Daily Archives: January 31, 2018

Rep. Don ‘Tequila’ Shooter to be censured for sexual harassment? It should be expulsion (Updated)

A House investigation finally confirmed yesterday that there is “credible evidence” Republican Rep. Don “Tequila” Shooter violated a sexual harassment policy and created a hostile working environment at the Capitol. Well no shit.

The Arizona Capitol Times reports, Rep. Shooter sexually harassed women, created hostile work environment, investigator finds:

A House investigation confirmed today that there is “credible evidence” Republican Rep. Don Shooter violated a sexual harassment policy and created a hostile working environment at the Capitol.

After the allegations against Shooter surfaced, House Speaker J.D. Mesnard suspended Shooter from his powerful position as the chairman of the House Appropriations committee.

Mesnard said today Shooter will be permanently removed from all committee assignments immediately. Mesnard also said he will seek to censure Shooter for his behavior.

Excuse me? I’m sorry, but the remedy here is one of only two options: Rep. Shooter can either voluntarily resign his seat, or the House should vote for expulsion of a member. A censure is merely a slap on the wrist with no serious consequences.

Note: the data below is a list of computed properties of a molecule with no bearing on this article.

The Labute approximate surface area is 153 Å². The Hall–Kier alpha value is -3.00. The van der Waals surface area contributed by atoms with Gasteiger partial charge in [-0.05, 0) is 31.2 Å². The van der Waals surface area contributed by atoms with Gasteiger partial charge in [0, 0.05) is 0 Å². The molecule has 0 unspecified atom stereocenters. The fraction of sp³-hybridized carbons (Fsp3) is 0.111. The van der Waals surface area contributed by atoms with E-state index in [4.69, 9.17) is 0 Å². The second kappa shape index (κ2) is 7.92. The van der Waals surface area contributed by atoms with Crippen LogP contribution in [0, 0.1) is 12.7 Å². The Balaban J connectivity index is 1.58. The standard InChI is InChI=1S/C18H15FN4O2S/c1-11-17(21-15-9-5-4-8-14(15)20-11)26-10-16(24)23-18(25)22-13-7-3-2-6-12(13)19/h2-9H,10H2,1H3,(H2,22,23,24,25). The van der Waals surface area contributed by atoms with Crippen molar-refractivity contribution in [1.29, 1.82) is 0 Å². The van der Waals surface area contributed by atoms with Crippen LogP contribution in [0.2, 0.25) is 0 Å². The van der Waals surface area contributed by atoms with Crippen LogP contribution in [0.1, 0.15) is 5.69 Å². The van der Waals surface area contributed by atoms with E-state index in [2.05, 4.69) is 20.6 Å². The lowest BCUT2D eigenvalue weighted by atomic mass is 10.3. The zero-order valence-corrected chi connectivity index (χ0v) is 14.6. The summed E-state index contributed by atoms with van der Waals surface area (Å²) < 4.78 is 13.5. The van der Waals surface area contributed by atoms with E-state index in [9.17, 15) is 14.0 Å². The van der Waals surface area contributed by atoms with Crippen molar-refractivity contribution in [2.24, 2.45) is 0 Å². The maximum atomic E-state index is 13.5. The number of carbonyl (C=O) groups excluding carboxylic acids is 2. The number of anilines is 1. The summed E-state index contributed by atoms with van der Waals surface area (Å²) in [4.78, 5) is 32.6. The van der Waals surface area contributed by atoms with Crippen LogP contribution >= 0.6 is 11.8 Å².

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David v. the Goliath of the dark money ‘Kochtopus’ and lawless Tea-Publicans on Proposition 305

First, the good news … because you really could use some good news these days.

The “Kochtopus” network trying to prevent the citizens referendum of the “vouchers on steroids” bill to privatize public education from appearing on the 2018 ballot lost in court on the first round. The trial judge dismissed the case saying “there is no legal basis for the challenge.” Dismissals for failure to state a claim are awful hard to overturn on appeal.

The Arizona Capitol Times reports, Voucher measure can go to ballot, judge rules:

A judge has refused to block voters from getting the last word on whether they want to expand a system of vouchers that uses public funds to send children to private and parochial schools.

In a six-page ruling made public Tuesday, Maricopa County Superior Court Judge Margaret Mahoney ruled that the law in effect last year when the referendum was filed did not give individuals the right to challenge petition drives. She pointed out it was repealed in 2015.

Mahoney acknowledged that lawmakers did vote to reinstate the individual challenge law last year. And that change took effect on Aug. 9, 2017.

But the judge pointed out that the petitions demanding a public vote were turned in on Aug. 8. Quite simply, Mahoney said, there is no legal basis for the challenge.

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